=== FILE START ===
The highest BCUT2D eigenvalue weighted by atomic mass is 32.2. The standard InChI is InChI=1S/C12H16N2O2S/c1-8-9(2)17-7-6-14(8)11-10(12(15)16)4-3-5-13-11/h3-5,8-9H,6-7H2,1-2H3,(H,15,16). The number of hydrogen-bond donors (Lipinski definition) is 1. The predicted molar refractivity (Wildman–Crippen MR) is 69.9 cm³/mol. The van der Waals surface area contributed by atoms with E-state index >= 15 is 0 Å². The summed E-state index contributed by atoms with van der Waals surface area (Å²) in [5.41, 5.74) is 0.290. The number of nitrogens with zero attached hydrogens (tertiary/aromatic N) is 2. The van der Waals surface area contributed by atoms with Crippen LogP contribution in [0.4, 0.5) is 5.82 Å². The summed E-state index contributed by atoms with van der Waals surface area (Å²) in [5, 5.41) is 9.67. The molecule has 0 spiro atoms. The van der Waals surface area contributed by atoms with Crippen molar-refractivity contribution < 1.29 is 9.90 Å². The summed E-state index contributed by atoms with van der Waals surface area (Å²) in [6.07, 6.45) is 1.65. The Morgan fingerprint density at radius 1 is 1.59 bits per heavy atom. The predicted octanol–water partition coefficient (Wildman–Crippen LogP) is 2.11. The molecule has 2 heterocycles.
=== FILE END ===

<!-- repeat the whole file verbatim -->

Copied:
The highest BCUT2D eigenvalue weighted by atomic mass is 32.2. The standard InChI is InChI=1S/C12H16N2O2S/c1-8-9(2)17-7-6-14(8)11-10(12(15)16)4-3-5-13-11/h3-5,8-9H,6-7H2,1-2H3,(H,15,16). The number of hydrogen-bond donors (Lipinski definition) is 1. The predicted molar refractivity (Wildman–Crippen MR) is 69.9 cm³/mol. The van der Waals surface area contributed by atoms with E-state index >= 15 is 0 Å². The summed E-state index contributed by atoms with van der Waals surface area (Å²) in [5.41, 5.74) is 0.290. The number of nitrogens with zero attached hydrogens (tertiary/aromatic N) is 2. The van der Waals surface area contributed by atoms with Crippen LogP contribution in [0.4, 0.5) is 5.82 Å². The summed E-state index contributed by atoms with van der Waals surface area (Å²) in [5, 5.41) is 9.67. The molecule has 0 spiro atoms. The van der Waals surface area contributed by atoms with Crippen molar-refractivity contribution < 1.29 is 9.90 Å². The summed E-state index contributed by atoms with van der Waals surface area (Å²) in [6.07, 6.45) is 1.65. The Morgan fingerprint density at radius 1 is 1.59 bits per heavy atom. The predicted octanol–water partition coefficient (Wildman–Crippen LogP) is 2.11. The molecule has 2 heterocycles.